Balancing the Trinity. The Fine Art of Conflict Termination,
AIR UNIV MAXWELL AFB AL SCHOOL OF ADVANCED AIRPOWER STUDIES
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This study analyzes the role of the military commander in termination planning during operations other than war. First, the author assesses past and present political guidance, such as the Weinberger doctrine and the presidential directive on peace operations, as well as conditions that affect exit strategy planning. The conclusion is that most of the guidance is vague and that internal and external influences make the process of transforming political goals into viable military objectives very difficult. Next, the writer evaluates actual end-state development and the subsequent exit strategies in Somalia and Haiti operations. The results of the Somalia case study indicate that the military commander was not provided specific end-state conditions and had to determine a termination strategy as he was prosecuting the conflict. Although this approach worked for a brief period of time, political events eventually overcame military planning and US forces were withdrawn without accomplishing the political goals. Having learned from the Somalia operation, the Haiti planning was more thorough and looked specifically for concrete end-state conditions. Consequently, the military mission was more successful, though it is questionable what the political results of this intervention will be in the future. The final chapter states three conclusions 1 if the political leaders do not provide a specific end state, the military commander will have to develop one and pass it up the chain of command for consideration and approval, 2 much better results can be expected from a military mission which is given an end state that was developed in coordination with both the political and the military establishments prior to commencement of hostilities, and 3 in all cases, the planning process will be difficult and fluid.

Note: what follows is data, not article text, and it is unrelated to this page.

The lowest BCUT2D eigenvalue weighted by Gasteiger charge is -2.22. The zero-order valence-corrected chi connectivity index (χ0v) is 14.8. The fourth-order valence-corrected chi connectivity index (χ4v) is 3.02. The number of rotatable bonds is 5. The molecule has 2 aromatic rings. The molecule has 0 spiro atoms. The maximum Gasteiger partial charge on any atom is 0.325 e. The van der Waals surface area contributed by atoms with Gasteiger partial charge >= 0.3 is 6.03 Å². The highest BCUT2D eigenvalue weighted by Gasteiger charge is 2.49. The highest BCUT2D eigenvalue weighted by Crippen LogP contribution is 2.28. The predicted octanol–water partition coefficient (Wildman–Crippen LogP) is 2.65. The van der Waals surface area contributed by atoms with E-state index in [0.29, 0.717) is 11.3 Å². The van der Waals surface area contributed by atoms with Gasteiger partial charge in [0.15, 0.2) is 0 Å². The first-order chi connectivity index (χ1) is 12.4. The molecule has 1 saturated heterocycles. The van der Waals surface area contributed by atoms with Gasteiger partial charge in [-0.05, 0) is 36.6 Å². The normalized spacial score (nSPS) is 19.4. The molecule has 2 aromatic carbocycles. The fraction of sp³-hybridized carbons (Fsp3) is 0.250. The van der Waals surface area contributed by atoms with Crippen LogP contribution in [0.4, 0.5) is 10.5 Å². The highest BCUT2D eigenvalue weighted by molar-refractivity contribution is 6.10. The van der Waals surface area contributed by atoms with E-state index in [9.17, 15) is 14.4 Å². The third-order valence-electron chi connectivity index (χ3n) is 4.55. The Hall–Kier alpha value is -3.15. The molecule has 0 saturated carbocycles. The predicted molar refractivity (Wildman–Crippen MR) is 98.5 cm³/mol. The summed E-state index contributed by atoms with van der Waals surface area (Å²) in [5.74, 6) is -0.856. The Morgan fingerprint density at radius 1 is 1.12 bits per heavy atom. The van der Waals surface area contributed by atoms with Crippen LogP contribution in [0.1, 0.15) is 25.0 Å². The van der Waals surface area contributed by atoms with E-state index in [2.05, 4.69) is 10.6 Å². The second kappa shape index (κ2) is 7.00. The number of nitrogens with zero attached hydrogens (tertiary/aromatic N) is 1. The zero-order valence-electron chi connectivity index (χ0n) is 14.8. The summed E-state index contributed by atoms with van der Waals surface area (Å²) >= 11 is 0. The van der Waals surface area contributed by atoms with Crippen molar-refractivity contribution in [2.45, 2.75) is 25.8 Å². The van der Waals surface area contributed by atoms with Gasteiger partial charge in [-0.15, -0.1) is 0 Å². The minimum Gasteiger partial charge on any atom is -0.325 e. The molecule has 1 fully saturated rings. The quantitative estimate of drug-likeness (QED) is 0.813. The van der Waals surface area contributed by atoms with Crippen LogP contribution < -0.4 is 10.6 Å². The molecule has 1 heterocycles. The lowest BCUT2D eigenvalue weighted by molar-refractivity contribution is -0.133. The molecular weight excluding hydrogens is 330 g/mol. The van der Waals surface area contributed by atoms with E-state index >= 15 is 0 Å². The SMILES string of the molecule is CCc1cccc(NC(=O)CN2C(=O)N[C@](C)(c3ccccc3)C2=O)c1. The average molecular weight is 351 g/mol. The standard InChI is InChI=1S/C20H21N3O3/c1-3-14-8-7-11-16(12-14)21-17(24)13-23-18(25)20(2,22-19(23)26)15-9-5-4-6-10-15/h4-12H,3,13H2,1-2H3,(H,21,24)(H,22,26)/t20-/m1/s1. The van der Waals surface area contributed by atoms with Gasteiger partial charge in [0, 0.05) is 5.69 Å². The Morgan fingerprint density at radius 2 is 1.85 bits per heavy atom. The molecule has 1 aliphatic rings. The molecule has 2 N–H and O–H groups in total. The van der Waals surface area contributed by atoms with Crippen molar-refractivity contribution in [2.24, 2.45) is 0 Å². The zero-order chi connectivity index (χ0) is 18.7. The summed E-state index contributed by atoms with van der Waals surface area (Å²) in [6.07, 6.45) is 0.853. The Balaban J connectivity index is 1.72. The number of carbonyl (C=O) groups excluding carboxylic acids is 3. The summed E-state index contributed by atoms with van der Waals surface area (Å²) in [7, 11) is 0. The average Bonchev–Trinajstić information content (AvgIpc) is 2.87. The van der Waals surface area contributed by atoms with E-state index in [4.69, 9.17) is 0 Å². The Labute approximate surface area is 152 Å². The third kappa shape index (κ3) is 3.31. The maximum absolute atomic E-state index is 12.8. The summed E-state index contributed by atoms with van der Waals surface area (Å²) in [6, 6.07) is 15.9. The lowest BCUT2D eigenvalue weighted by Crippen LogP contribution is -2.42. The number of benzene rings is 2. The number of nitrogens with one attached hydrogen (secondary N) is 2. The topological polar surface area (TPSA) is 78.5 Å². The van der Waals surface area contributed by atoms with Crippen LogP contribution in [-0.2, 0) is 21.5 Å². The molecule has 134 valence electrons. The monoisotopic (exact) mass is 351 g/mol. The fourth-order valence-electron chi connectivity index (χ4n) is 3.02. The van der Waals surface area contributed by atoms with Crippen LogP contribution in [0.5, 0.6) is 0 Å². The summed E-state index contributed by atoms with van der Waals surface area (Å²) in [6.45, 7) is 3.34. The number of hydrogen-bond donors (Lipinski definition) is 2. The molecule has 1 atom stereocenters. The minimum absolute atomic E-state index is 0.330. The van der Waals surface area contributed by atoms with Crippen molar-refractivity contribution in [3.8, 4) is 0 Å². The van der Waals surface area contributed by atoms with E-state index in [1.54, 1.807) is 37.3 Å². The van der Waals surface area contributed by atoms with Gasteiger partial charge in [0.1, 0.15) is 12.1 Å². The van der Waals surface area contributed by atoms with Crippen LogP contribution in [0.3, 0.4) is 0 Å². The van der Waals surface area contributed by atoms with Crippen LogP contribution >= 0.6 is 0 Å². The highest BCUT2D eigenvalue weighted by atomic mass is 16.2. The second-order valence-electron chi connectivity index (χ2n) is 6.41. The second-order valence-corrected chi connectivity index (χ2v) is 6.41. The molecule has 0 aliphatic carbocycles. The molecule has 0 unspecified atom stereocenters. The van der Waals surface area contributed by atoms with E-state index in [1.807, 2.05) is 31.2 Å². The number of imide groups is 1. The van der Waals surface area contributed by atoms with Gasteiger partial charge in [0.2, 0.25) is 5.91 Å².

- Government and Political Science
- Military Operations, Strategy and Tactics